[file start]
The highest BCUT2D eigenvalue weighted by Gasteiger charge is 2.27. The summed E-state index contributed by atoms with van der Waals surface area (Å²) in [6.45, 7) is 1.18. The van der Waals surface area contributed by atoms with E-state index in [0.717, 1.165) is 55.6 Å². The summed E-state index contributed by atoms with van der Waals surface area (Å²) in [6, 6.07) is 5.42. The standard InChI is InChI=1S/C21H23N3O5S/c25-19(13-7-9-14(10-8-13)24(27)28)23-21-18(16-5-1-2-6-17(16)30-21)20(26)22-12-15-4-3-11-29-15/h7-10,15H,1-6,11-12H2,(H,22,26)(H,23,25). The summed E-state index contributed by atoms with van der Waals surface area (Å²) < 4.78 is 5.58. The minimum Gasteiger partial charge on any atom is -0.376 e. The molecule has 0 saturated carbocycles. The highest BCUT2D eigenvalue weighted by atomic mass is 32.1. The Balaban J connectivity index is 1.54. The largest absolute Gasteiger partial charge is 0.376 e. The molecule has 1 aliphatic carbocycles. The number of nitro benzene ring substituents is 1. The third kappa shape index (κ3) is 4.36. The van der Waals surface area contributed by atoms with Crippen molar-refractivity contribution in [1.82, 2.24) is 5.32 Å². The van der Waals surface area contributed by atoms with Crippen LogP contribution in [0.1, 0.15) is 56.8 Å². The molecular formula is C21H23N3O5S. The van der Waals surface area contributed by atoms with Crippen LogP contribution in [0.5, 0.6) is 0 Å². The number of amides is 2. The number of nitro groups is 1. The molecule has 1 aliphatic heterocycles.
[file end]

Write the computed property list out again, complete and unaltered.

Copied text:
The highest BCUT2D eigenvalue weighted by Gasteiger charge is 2.27. The summed E-state index contributed by atoms with van der Waals surface area (Å²) in [6.45, 7) is 1.18. The van der Waals surface area contributed by atoms with E-state index in [0.717, 1.165) is 55.6 Å². The summed E-state index contributed by atoms with van der Waals surface area (Å²) in [6, 6.07) is 5.42. The standard InChI is InChI=1S/C21H23N3O5S/c25-19(13-7-9-14(10-8-13)24(27)28)23-21-18(16-5-1-2-6-17(16)30-21)20(26)22-12-15-4-3-11-29-15/h7-10,15H,1-6,11-12H2,(H,22,26)(H,23,25). The summed E-state index contributed by atoms with van der Waals surface area (Å²) < 4.78 is 5.58. The minimum Gasteiger partial charge on any atom is -0.376 e. The molecule has 0 saturated carbocycles. The highest BCUT2D eigenvalue weighted by atomic mass is 32.1. The Balaban J connectivity index is 1.54. The largest absolute Gasteiger partial charge is 0.376 e. The molecule has 1 aliphatic carbocycles. The number of nitro benzene ring substituents is 1. The third kappa shape index (κ3) is 4.36. The van der Waals surface area contributed by atoms with Crippen molar-refractivity contribution in [1.82, 2.24) is 5.32 Å². The van der Waals surface area contributed by atoms with Crippen LogP contribution in [0.1, 0.15) is 56.8 Å². The molecular formula is C21H23N3O5S. The van der Waals surface area contributed by atoms with Crippen LogP contribution in [0.5, 0.6) is 0 Å². The number of amides is 2. The number of nitro groups is 1. The molecule has 1 aliphatic heterocycles.